Accommodations in the city

Accommodations next to Neudorf-Port du Rhin district

Accommodations next to the station



76 thoughts on “Strasbourg

  1. Non sono mai stata a Strasburgo ma mi ha sempre incuriosita come città. Il fatto di essere al confine con la Germania e di avere una sorta di ‘doppia’ cultura mi intriga parecchio. Personalmente sono molto incuriosita dai musei che mostrano la tradizione storico-industriale di questa città dell’Alsazia, per non parlare dei laghi e dei suggestivi ponti.
    Maria Domenica

    1. Strasburgo è una città che definire particolare è poco… Le tradizioni sono ben radicate ma le influenze moderne rendono la città frizzante.
      Poi la posizione geografica aiuta a creare un contorno affascinante.

  2. Dalle foto che hai messo sembra davvero una città molto carina e dalle descrizione dei vari posti da visitare sembra anche molto interessante. La prenderò in considerazione per un viaggio futuro.

  3. Strasburgo è nella mia wishlist da poco tempo ma ultimamente il richiamo si fa sentire sempre più forte. Noto che tra le cose da fare e vedere almeno un 4 giorni sarebbero necessari per goderla al meglio ma anche per poter assaggiare tutte le prelibatezze di cui parli. A primo impatto avrei detto che il piatto simile alla pizza non lo avrei provato ma adesso che ho un leggero languorino (grazie a questo articolo!) direi che neppure quello è da saltare!

    1. Per girare in lungo e largo la città sì, 4 giorni sono necessari. Strasburgo ha molto da offrire e bisogna viverla di giorno e di notte, la città è sempre viva!
      Assaggiare i piatti tipici è un momento che non andrebbe saltato, il cibo è espressione di cultura e tradizioni 😉 – Amalia

  4. Excellent guide! I’ve been to Strasbourg before, but can’t say I remember very much. I’ve always been meaning to go back and revisit all my old vacation destinations, so this will come in handy.

    Thank you for sharing.

  5. Bel post esaustivo. L’Alsazia è davvero magnifica in lungo e largo. Probabilmente delle regioni francesi è quella che più mi entusiasta per il connubio che ha all’interno tra parte storica e moderna. Ne ho sempre avuto questa convinzione e adesso, leggendo il vostro articolo, non posso che confermare tutte queste impressioni.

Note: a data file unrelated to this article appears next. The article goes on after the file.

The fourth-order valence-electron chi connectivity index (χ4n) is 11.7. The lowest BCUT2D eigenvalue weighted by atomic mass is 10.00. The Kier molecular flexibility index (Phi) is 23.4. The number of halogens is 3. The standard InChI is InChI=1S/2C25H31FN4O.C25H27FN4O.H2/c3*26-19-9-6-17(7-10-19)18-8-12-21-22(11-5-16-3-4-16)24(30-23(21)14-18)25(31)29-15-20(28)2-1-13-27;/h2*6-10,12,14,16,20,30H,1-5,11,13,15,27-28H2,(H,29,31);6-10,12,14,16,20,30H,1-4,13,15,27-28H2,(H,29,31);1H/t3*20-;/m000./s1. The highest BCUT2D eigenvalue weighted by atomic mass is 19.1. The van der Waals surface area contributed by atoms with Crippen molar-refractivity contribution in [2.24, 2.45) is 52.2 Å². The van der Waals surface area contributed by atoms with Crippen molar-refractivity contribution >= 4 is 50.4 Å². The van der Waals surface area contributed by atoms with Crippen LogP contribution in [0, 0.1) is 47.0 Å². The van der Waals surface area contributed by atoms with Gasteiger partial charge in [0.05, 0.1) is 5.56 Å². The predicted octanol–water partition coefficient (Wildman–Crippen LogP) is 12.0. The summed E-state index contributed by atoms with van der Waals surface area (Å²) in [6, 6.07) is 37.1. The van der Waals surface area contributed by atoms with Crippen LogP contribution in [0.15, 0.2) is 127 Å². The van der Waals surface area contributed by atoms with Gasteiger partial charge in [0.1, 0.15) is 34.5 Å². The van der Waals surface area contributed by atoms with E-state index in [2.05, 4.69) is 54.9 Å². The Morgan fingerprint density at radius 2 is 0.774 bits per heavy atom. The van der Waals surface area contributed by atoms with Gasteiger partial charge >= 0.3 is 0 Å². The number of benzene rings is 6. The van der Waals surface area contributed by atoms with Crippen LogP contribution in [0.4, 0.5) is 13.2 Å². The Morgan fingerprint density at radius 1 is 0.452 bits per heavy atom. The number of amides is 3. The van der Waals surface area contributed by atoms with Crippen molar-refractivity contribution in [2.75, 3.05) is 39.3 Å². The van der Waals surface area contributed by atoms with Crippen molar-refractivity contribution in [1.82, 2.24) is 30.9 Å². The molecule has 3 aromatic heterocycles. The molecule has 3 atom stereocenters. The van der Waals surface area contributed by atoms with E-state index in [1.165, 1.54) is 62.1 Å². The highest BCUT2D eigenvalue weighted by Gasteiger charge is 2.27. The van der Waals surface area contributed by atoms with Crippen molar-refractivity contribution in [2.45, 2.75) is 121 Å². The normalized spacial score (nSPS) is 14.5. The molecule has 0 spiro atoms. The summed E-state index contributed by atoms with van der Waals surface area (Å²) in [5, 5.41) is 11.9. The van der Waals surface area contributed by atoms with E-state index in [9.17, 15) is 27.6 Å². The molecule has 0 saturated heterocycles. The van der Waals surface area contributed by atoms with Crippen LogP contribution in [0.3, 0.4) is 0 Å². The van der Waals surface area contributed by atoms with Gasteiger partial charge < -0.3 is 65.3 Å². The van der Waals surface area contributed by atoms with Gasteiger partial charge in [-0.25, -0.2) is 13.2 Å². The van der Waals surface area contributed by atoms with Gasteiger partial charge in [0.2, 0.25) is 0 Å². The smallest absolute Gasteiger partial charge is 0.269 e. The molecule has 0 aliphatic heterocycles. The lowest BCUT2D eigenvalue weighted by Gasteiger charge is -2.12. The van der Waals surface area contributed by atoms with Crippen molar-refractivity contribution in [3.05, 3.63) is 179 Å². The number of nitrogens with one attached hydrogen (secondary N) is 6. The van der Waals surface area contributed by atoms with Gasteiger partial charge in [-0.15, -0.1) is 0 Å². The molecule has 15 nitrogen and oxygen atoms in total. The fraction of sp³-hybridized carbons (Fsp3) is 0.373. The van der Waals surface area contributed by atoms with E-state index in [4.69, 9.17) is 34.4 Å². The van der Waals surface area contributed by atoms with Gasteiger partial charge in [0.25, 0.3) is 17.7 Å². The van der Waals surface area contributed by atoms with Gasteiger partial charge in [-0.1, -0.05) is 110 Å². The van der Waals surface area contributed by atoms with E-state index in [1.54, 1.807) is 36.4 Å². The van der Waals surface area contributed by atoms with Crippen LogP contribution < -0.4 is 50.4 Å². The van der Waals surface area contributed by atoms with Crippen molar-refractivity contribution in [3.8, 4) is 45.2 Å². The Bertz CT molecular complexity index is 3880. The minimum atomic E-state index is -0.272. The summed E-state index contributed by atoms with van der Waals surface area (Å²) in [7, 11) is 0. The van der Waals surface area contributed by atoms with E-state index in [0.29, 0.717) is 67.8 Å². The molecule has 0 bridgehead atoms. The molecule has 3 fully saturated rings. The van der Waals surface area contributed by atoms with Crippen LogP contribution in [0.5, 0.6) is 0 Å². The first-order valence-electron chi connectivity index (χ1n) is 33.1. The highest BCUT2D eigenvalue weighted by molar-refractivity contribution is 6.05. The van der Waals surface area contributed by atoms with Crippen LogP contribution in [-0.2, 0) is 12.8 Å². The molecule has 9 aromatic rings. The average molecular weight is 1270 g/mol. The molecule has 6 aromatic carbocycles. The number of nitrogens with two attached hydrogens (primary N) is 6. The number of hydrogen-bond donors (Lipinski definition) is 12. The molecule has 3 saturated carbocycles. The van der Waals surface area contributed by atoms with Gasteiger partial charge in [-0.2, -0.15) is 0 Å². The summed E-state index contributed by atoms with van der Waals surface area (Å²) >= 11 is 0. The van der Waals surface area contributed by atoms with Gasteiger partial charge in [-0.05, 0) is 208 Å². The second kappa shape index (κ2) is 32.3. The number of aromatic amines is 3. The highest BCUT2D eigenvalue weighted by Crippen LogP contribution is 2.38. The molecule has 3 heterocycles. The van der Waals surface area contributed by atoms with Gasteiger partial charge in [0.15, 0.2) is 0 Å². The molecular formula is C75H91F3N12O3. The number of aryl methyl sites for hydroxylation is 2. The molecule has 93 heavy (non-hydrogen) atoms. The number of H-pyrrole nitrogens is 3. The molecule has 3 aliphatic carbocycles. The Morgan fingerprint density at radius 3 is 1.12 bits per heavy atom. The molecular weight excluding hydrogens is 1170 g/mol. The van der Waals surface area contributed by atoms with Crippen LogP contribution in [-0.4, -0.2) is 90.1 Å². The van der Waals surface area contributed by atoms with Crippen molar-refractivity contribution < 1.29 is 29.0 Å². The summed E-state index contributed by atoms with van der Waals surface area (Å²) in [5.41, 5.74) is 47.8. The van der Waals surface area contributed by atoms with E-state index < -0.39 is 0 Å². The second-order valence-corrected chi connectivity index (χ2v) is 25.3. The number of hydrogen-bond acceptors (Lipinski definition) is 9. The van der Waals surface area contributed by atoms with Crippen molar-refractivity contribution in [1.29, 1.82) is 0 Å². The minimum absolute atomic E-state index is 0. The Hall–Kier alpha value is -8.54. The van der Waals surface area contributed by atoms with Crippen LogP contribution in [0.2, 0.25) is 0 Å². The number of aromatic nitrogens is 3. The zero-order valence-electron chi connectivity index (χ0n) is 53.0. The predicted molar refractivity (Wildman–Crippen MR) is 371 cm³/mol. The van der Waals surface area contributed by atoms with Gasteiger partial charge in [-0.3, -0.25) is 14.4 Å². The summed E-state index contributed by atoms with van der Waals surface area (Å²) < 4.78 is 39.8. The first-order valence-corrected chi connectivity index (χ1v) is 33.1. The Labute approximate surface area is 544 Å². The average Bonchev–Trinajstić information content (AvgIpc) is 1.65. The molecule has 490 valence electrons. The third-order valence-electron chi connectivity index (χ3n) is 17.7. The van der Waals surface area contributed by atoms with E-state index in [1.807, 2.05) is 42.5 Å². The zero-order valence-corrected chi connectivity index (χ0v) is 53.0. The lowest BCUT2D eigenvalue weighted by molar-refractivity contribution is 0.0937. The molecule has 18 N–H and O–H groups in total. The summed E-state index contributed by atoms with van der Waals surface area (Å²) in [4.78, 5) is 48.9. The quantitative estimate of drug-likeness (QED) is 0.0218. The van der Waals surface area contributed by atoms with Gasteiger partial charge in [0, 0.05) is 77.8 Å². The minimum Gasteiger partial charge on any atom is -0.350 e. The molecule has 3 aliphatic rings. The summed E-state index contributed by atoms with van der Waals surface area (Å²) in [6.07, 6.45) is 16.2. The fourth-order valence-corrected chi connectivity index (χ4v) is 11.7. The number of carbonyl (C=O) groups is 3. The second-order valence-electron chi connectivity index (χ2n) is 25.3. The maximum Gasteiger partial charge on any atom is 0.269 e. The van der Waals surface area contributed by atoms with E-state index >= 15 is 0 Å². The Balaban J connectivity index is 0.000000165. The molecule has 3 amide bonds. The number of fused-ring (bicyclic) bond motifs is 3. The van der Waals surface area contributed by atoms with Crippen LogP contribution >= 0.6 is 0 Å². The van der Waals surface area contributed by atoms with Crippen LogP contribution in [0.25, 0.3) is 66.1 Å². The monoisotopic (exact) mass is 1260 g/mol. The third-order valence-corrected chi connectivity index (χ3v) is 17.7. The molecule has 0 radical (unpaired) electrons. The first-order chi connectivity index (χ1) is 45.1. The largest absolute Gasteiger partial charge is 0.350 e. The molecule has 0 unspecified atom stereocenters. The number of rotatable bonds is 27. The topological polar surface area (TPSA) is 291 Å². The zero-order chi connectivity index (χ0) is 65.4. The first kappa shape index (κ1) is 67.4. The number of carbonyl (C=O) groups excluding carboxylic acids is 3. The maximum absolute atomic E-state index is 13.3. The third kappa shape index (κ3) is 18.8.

1. Ciao Francesco, grazie mille per l’apprezzamento!
      L’Alsazia storicamente è stata una terra molto ambita data la sua ottima posizione e questo viavai di popoli ha reso Strasburgo e gli altri luoghi limitrofi un mix di culture che tutt’oggi convivono e si mescolano.

  6. What a beautiful place, I could only dream of visiting here one day. I would never want to leave I’m sure. I love that it’s surrounded by so much water, my favorite places are.

  7. I would love to visit all these places, especially the cathedral. Love the flammkuchen and the gingerbread men look delicious.

  8. Adoro leggere e scoprire cose nuove su luoghi che non ho ancora visitato e Strasburgo purtroppo è uno di questi! Vorrei tanto visitarla e vedere con i miei occhi tutto ciò che “racconti” attraverso le tue bellissime foto! Prima o poi ci andrò!

  9. Con il mio compagno stavamo giusto pianificando le mete per l’anno che deve arrivare, dove poter trascorrere le vacanze o fare delle brevi visite di un fine settimana. Strasburgo sicuramente merita di essere visitata.

  10. Articolo molto particolareggiato! Ho letto della choucroute…. E mi è tornato in mente il libro di francese della prima media!!

  11. Sono stata a Strasburgo e devo dire che mi è piaciuta molto, come Colmar ed in generale l’Alsazia. Quando tornerò (perché sicuramente ci sarà una seconda volta!), la tua guida mi sarà molto utile…

  12. Strasburgo mi piacerebbe tantissimo visitarla, soprattutto durante il periodo natalizio, ci vorrebbe una settimana minimo per vedere tutte le meraviglie che ci hai descritto e raccontato, bellissimo!

  13. Sai che Strasburgo è stato il mio primissimo viaggio all’estero? Avevo solo 12 anni e ancora non avevo idea di fare la travel blogger. Adesso anche grazie al tuo post, vorrei tanto tornarci.

  14. Mai vista, anche se da quando hanno messo il volo da Cagliari ci pensavo! Sembra davvero graziosa! <3 E i dolcetti davvero buoni.

  15. Davvero un ottimo post. Pieno di informazioni. La scorsa estate ero in Belgio e per un attimo abbiamo pensato di attraversare il confine e andare a Strasburgo… ma poi non se ne è fatto più nulla. Oggi, col senno di poi, mi spiace molto non averlo fatto.

  16. Love these pics and you have made me want to visit. Subscribing to your newsletter too so I know where to look when planning my trip. Thanks for sharing.

  17. You definitely gives us a great travel guide when visiting to this place. I will definitely save this information for my future travel and hope to see this beautiful city by next year.

  18. I love France! My first home… I was born in NÎmes, southern France. You have great recommendations to visit. The whole country is a must-see ; )
    Thanks for the info!

  19. Che posto meraviglioso, è già qualche anno che ho la grande, grandissima tentazione di passarci almeno un week end… Quest’anno spero tanto di riuscirci, che dici, aprile è un buon mese come clima? Chiedo perchè ho anche i bambini e possibilmente preferirei partire in un periodo meno freddo.